The case against Muslim protesters who branded soldiers murderers at a homecoming parade should never have been brought to court, their lawyers said today.
Angry scenes broke out during the parade in Luton for the 2nd Battalion The Royal Anglian Regiment, known as The Poachers, on March 10 last year.
Seven Muslim men are accused of saying the soldiers would "burn in hell" and branding them rapists, murderers and baby killers.
Jalal Ahmed, 21, Yousaf Bashir, 29, Jubair Ahmed, 19, Ziaur Rahman, 32, Shajjadar Choudhury, 31, Munim Abdul, 28, and Ibrahim Anderson, 32, all from addresses in Luton, are standing trial at Luton Magistrates' Court charged with using threatening, abusive or insulting words or behaviour likely to cause harassment, alarm or distress.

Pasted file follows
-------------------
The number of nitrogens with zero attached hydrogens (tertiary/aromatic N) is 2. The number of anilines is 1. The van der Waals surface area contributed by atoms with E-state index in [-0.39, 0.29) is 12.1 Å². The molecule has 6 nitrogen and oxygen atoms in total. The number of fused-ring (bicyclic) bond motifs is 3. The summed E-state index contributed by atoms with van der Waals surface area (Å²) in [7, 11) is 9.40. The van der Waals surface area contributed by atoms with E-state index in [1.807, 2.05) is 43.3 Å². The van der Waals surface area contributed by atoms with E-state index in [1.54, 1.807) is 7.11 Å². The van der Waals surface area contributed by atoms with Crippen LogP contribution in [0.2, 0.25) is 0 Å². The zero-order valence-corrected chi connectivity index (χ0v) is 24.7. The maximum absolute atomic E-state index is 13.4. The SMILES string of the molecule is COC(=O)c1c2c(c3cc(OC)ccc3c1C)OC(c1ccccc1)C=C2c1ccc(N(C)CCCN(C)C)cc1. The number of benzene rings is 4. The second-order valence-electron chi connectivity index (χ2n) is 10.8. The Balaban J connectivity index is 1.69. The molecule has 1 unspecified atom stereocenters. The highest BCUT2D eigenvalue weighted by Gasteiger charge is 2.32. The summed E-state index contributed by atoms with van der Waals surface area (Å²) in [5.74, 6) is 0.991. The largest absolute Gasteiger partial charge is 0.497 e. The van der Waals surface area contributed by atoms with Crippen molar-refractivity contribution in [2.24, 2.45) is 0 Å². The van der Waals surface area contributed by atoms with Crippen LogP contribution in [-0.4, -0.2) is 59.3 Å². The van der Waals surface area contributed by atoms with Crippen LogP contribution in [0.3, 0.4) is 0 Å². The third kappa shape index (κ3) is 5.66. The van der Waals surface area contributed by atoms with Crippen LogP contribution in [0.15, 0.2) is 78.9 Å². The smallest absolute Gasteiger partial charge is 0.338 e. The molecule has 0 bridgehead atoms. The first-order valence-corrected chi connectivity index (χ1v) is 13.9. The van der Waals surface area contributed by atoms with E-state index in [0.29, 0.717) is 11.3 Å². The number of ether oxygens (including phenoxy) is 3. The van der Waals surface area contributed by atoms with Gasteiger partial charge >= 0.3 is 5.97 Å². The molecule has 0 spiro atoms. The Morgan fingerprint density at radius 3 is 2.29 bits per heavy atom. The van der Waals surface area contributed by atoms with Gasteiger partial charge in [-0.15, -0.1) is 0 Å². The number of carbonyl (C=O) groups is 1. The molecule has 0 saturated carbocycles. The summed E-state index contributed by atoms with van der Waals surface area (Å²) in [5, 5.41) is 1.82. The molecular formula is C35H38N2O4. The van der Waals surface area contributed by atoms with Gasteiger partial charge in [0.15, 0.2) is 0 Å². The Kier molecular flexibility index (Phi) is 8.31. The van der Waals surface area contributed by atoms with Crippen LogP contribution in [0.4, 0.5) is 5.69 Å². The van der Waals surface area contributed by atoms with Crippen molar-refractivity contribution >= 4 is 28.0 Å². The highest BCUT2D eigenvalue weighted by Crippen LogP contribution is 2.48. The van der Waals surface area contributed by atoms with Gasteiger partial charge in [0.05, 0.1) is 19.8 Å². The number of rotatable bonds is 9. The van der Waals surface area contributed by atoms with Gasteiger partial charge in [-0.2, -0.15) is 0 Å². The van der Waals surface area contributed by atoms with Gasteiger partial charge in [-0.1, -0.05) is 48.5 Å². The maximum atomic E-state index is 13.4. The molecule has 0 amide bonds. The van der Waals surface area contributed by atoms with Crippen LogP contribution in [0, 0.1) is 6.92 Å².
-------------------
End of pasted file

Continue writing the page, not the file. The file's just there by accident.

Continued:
But their lawyers today submitted that the prosecution of the men was an abuse of process.
Neil Mercer, who is defending Rahman and Abdul, told the court the group were making a peaceful political protest which the police allowed to go ahead on the day.
They had flagged up to the police in advance their intention to protest, set out in advance what they wanted to say and complied with police throughout, he said.
"Citizens are entitled to expect that once they have done this they will not be prosecuted," he said.
"If you go to the police and give them full disclosure beforehand and comply throughout, how can it then be right that you are